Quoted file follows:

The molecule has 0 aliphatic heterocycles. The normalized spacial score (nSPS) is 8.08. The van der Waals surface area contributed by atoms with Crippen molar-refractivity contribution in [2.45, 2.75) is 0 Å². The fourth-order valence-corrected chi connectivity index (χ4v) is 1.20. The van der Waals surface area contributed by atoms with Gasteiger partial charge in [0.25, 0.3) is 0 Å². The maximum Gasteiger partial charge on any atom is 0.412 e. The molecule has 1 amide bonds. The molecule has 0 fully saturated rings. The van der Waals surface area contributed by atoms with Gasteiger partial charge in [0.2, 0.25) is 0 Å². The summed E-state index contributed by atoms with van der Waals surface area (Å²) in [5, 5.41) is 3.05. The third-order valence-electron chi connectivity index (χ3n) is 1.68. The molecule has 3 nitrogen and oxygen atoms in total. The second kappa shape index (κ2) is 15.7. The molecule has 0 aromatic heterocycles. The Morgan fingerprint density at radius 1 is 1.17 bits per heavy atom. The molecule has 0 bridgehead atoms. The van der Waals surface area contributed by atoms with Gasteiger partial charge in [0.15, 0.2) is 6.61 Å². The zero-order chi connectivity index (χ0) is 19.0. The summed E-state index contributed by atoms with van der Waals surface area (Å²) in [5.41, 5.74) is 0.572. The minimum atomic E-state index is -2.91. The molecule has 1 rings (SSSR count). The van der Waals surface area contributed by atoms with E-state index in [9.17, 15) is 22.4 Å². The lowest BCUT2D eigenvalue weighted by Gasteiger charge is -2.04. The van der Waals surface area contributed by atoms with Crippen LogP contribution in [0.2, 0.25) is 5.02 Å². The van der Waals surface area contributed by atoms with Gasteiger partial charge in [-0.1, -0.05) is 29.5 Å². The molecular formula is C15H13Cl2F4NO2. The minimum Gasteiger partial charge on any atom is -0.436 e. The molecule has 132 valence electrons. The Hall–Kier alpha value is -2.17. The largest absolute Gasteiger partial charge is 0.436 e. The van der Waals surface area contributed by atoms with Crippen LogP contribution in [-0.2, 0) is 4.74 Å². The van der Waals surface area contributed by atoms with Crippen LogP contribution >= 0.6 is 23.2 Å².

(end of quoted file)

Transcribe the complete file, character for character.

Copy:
The molecule has 0 aliphatic heterocycles. The normalized spacial score (nSPS) is 8.08. The van der Waals surface area contributed by atoms with Crippen molar-refractivity contribution in [2.45, 2.75) is 0 Å². The fourth-order valence-corrected chi connectivity index (χ4v) is 1.20. The van der Waals surface area contributed by atoms with Gasteiger partial charge in [0.25, 0.3) is 0 Å². The maximum Gasteiger partial charge on any atom is 0.412 e. The molecule has 1 amide bonds. The molecule has 0 fully saturated rings. The van der Waals surface area contributed by atoms with Gasteiger partial charge in [0.2, 0.25) is 0 Å². The summed E-state index contributed by atoms with van der Waals surface area (Å²) in [5, 5.41) is 3.05. The third-order valence-electron chi connectivity index (χ3n) is 1.68. The molecule has 3 nitrogen and oxygen atoms in total. The second kappa shape index (κ2) is 15.7. The molecule has 0 aromatic heterocycles. The Morgan fingerprint density at radius 1 is 1.17 bits per heavy atom. The molecule has 0 bridgehead atoms. The van der Waals surface area contributed by atoms with Gasteiger partial charge in [0.15, 0.2) is 6.61 Å². The zero-order chi connectivity index (χ0) is 19.0. The summed E-state index contributed by atoms with van der Waals surface area (Å²) in [5.41, 5.74) is 0.572. The minimum atomic E-state index is -2.91. The molecule has 1 rings (SSSR count). The van der Waals surface area contributed by atoms with E-state index in [9.17, 15) is 22.4 Å². The lowest BCUT2D eigenvalue weighted by Gasteiger charge is -2.04. The van der Waals surface area contributed by atoms with Crippen LogP contribution in [0.2, 0.25) is 5.02 Å². The van der Waals surface area contributed by atoms with Gasteiger partial charge in [-0.1, -0.05) is 29.5 Å². The molecular formula is C15H13Cl2F4NO2. The minimum Gasteiger partial charge on any atom is -0.436 e. The molecule has 132 valence electrons. The Hall–Kier alpha value is -2.17. The largest absolute Gasteiger partial charge is 0.436 e. The van der Waals surface area contributed by atoms with Crippen LogP contribution in [-0.2, 0) is 4.74 Å². The van der Waals surface area contributed by atoms with Crippen LogP contribution >= 0.6 is 23.2 Å².